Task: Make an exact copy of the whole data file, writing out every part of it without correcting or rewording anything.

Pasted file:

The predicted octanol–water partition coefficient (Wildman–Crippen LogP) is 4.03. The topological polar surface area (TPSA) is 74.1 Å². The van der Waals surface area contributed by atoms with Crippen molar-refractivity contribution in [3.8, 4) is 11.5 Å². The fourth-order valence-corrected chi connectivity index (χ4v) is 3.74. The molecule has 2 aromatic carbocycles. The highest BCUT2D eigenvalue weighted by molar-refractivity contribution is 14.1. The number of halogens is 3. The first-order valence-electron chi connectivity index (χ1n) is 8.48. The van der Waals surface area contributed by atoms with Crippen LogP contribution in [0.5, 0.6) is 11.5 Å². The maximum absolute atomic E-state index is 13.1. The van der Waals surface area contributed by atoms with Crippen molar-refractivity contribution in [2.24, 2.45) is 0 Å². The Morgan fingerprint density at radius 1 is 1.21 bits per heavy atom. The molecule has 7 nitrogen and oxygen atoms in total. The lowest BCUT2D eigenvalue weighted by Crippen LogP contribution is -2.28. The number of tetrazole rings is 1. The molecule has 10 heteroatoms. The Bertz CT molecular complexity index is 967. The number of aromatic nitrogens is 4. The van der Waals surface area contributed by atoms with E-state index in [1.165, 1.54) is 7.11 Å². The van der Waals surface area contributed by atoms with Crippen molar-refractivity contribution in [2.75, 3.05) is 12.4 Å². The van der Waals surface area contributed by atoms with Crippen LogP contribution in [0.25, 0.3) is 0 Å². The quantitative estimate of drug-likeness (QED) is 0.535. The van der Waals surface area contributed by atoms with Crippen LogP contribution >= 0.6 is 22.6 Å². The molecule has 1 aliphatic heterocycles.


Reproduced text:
The predicted octanol–water partition coefficient (Wildman–Crippen LogP) is 4.03. The topological polar surface area (TPSA) is 74.1 Å². The van der Waals surface area contributed by atoms with Crippen molar-refractivity contribution in [3.8, 4) is 11.5 Å². The fourth-order valence-corrected chi connectivity index (χ4v) is 3.74. The molecule has 2 aromatic carbocycles. The highest BCUT2D eigenvalue weighted by molar-refractivity contribution is 14.1. The number of halogens is 3. The first-order valence-electron chi connectivity index (χ1n) is 8.48. The van der Waals surface area contributed by atoms with Crippen LogP contribution in [0.5, 0.6) is 11.5 Å². The maximum absolute atomic E-state index is 13.1. The van der Waals surface area contributed by atoms with Crippen molar-refractivity contribution in [2.24, 2.45) is 0 Å². The Morgan fingerprint density at radius 1 is 1.21 bits per heavy atom. The molecule has 7 nitrogen and oxygen atoms in total. The lowest BCUT2D eigenvalue weighted by Crippen LogP contribution is -2.28. The number of tetrazole rings is 1. The molecule has 10 heteroatoms. The Bertz CT molecular complexity index is 967. The number of aromatic nitrogens is 4. The van der Waals surface area contributed by atoms with E-state index in [1.165, 1.54) is 7.11 Å². The van der Waals surface area contributed by atoms with Crippen molar-refractivity contribution in [2.75, 3.05) is 12.4 Å². The van der Waals surface area contributed by atoms with Crippen LogP contribution in [0.25, 0.3) is 0 Å². The quantitative estimate of drug-likeness (QED) is 0.535. The van der Waals surface area contributed by atoms with Crippen LogP contribution >= 0.6 is 22.6 Å². The molecule has 1 aliphatic heterocycles.